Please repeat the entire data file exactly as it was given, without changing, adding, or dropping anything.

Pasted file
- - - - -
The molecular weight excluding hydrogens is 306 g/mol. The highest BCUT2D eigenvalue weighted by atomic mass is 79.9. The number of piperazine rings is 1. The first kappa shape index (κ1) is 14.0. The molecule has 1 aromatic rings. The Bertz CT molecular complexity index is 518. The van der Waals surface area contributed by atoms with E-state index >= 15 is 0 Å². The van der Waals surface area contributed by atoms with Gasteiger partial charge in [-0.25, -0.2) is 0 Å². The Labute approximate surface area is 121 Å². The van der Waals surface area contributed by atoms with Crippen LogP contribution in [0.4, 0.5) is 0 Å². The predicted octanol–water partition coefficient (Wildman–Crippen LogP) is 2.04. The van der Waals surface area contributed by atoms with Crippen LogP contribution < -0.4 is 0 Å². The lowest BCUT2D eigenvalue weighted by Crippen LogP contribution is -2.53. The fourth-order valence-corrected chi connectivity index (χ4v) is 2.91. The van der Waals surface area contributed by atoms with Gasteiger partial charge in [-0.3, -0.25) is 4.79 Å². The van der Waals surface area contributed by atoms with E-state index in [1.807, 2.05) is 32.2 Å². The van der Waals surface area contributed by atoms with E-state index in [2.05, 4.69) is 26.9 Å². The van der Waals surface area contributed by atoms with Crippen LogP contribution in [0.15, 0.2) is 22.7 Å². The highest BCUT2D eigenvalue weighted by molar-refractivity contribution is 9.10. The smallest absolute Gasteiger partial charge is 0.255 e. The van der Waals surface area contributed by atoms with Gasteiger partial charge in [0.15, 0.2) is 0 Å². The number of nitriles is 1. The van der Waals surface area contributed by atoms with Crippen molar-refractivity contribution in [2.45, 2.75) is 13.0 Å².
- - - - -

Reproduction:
The molecular weight excluding hydrogens is 306 g/mol. The highest BCUT2D eigenvalue weighted by atomic mass is 79.9. The number of piperazine rings is 1. The first kappa shape index (κ1) is 14.0. The molecule has 1 aromatic rings. The Bertz CT molecular complexity index is 518. The van der Waals surface area contributed by atoms with E-state index >= 15 is 0 Å². The van der Waals surface area contributed by atoms with Gasteiger partial charge in [-0.25, -0.2) is 0 Å². The Labute approximate surface area is 121 Å². The van der Waals surface area contributed by atoms with Crippen LogP contribution in [0.4, 0.5) is 0 Å². The predicted octanol–water partition coefficient (Wildman–Crippen LogP) is 2.04. The van der Waals surface area contributed by atoms with Crippen LogP contribution < -0.4 is 0 Å². The lowest BCUT2D eigenvalue weighted by Crippen LogP contribution is -2.53. The fourth-order valence-corrected chi connectivity index (χ4v) is 2.91. The van der Waals surface area contributed by atoms with Gasteiger partial charge in [-0.3, -0.25) is 4.79 Å². The van der Waals surface area contributed by atoms with E-state index in [1.807, 2.05) is 32.2 Å². The van der Waals surface area contributed by atoms with E-state index in [2.05, 4.69) is 26.9 Å². The van der Waals surface area contributed by atoms with Crippen LogP contribution in [0.15, 0.2) is 22.7 Å². The highest BCUT2D eigenvalue weighted by molar-refractivity contribution is 9.10. The smallest absolute Gasteiger partial charge is 0.255 e. The van der Waals surface area contributed by atoms with Gasteiger partial charge in [0.15, 0.2) is 0 Å². The number of nitriles is 1. The van der Waals surface area contributed by atoms with Crippen molar-refractivity contribution in [2.45, 2.75) is 13.0 Å².